For total body fitness, Classic the the program of choice. Its traditional balance of cardio and resistance, along with the standard Muscle Confusing perks associated with the P90X system, will help you gain muscle, lose fat, and move better than you have since you were a kid.
The Lean rotation is designed for those who prefer a more toned look. It’s not necessarily better for weight loss. Both Lean and Classic can work equally well. But instead of muscular hypertrophy you’ll target functionality, mobility, and cardiovascular fitness. You’ll still gain some muscle, you’ll still lose fat, and you’ll still get strong; you’ll just stay lean.
For those loking to bulk over getting riped, Mass is your schedule. Because it’s not the goal of most people using P90X3, it requires a little more information then other plans. First off, you’ll have to eat. A lot. Gaining muscle takes calories, probably more than you’re used to. You can use the P90X3 nutrition guide. You’ll just be calculating for gain instead of loss. It’s also important th
at you do the resistance workouts with some forethought. You want to stay in the hypertrophy ( or muscle growth) range during as many resistance sets as possible. Depending on how fast you go, 6 to 15 reps is what you’re after during each set, with the goal of maximizing time under tension. For best results, you should slow each r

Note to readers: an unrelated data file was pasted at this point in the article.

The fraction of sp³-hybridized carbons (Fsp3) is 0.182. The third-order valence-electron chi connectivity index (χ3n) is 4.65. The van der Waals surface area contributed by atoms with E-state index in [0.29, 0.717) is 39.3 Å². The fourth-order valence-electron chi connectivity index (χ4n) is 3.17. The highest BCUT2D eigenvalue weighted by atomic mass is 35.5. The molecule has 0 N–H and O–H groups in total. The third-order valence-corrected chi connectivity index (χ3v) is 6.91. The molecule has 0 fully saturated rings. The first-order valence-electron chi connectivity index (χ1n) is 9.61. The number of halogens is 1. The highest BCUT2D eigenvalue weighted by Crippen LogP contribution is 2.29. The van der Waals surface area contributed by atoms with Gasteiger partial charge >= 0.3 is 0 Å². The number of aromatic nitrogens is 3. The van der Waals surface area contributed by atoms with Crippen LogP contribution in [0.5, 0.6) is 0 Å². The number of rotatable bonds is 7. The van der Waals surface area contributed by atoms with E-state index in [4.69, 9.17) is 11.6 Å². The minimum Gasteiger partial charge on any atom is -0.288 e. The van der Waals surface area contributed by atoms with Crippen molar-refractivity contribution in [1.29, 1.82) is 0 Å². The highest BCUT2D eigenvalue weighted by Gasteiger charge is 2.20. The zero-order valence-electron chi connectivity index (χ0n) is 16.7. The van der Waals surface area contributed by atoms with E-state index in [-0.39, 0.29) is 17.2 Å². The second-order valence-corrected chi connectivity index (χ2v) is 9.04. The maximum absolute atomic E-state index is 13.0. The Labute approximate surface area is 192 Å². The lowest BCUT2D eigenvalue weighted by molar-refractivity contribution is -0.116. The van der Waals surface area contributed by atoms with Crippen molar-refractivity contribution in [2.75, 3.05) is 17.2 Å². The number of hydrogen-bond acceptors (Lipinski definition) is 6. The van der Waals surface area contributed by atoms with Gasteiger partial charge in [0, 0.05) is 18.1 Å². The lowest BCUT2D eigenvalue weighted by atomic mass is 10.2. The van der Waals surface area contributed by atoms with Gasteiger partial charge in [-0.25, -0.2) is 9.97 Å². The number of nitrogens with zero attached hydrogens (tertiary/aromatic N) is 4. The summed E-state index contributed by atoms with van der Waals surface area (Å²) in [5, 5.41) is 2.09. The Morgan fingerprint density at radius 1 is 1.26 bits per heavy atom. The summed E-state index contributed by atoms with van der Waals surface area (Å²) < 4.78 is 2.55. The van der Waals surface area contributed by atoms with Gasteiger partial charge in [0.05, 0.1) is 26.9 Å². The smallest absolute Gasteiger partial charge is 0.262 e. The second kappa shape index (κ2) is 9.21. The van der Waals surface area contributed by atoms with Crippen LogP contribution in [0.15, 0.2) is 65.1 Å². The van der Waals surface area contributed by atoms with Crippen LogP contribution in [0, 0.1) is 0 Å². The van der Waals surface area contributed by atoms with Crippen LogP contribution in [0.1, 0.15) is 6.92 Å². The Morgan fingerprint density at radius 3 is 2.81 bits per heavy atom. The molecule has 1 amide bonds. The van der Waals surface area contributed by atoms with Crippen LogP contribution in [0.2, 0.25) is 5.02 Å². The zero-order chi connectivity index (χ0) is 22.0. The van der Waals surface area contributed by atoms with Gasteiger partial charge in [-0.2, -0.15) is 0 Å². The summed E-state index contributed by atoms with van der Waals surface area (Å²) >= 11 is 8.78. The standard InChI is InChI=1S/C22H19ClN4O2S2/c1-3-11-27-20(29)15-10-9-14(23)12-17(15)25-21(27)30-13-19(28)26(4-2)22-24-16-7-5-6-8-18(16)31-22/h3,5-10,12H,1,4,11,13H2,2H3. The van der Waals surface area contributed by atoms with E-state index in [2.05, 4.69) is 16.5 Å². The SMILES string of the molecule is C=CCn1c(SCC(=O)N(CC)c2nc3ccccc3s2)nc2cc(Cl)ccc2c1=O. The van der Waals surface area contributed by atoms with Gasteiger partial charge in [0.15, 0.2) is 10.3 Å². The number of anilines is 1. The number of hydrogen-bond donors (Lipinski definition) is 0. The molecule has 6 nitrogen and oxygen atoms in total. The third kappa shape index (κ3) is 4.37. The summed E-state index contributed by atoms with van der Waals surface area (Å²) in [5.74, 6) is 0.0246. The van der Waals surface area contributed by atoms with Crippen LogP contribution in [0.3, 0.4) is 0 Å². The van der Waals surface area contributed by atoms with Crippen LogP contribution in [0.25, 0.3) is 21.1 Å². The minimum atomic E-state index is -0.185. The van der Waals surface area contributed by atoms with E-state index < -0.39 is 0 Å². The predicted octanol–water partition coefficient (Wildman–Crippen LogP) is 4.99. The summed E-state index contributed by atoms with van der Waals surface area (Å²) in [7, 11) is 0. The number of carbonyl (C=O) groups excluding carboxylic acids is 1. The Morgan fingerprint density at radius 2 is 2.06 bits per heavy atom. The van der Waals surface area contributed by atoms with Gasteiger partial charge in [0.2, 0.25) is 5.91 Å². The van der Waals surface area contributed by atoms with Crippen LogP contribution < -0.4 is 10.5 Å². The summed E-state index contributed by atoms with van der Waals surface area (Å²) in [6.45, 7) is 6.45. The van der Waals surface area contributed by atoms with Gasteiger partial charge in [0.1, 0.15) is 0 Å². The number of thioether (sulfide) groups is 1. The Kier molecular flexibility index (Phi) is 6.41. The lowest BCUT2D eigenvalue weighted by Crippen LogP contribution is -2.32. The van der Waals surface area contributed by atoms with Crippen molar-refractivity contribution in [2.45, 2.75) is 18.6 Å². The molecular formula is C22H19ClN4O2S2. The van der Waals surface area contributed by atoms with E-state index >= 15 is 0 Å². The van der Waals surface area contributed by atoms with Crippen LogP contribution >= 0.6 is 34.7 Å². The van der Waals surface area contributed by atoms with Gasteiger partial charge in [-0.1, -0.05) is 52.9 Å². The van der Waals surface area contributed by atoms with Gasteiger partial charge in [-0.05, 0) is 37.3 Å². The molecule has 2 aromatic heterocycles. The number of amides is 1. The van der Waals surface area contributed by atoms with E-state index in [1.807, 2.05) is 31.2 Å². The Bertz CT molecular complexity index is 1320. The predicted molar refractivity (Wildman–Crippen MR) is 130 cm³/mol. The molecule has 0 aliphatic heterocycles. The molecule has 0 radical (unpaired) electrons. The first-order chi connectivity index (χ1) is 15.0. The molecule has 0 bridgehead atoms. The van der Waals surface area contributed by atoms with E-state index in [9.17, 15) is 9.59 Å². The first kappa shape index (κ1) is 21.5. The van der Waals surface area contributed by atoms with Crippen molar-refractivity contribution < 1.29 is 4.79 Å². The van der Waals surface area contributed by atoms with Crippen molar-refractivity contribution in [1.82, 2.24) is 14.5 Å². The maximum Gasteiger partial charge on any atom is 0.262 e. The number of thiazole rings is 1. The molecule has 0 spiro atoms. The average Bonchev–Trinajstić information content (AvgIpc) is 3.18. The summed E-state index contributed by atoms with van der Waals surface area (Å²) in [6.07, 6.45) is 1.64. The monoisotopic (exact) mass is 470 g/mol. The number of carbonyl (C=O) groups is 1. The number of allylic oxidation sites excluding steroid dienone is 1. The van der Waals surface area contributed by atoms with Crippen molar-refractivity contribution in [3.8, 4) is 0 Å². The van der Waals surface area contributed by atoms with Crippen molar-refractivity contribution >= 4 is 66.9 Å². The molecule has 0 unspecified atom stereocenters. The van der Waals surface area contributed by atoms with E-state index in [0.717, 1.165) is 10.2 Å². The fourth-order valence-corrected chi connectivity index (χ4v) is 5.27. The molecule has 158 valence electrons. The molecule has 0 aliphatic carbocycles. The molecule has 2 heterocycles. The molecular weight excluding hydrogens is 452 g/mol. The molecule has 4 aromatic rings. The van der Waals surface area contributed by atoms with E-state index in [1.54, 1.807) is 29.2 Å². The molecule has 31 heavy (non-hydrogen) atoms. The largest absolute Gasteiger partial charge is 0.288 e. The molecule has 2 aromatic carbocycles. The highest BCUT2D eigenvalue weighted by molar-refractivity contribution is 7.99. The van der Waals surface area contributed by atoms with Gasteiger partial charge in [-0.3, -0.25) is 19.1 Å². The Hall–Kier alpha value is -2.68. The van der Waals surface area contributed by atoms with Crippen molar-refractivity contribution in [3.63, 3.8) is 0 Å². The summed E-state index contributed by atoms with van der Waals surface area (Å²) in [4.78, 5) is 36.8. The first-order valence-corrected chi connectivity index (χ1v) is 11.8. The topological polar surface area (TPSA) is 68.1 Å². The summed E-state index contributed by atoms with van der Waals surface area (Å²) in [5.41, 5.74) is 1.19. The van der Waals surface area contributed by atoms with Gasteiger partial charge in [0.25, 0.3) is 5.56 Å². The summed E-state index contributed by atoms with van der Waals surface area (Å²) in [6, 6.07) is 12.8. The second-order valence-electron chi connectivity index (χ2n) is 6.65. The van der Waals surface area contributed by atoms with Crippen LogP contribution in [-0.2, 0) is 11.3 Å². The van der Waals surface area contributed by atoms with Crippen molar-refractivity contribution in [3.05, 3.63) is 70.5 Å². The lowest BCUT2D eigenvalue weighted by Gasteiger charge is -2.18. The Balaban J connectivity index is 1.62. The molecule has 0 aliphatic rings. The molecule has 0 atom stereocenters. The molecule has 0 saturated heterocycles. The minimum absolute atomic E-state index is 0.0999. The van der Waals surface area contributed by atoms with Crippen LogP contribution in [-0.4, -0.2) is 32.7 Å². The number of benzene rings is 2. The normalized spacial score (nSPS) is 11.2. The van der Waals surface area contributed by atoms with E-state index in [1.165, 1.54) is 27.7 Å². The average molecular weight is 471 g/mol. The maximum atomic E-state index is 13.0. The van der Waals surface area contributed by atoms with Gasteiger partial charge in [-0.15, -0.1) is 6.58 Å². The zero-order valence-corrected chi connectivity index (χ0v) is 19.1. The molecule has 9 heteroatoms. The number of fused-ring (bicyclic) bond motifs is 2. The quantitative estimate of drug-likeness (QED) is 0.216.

ep down, focus on form, use all the weight you can safely handle, and minimize the rest between sets.
Doubles is another niche rotation. It wont be appropriate for all of you, and eberyone interested should complete 90 days of P90X3 first. More is not necessarily merrier when it comes to exercise. Without a proper base, Doubles will break you down beyond your body’s ability to recover. With that warning, it can help to accelerate both fitness gains and weight loss for those who are ready for it.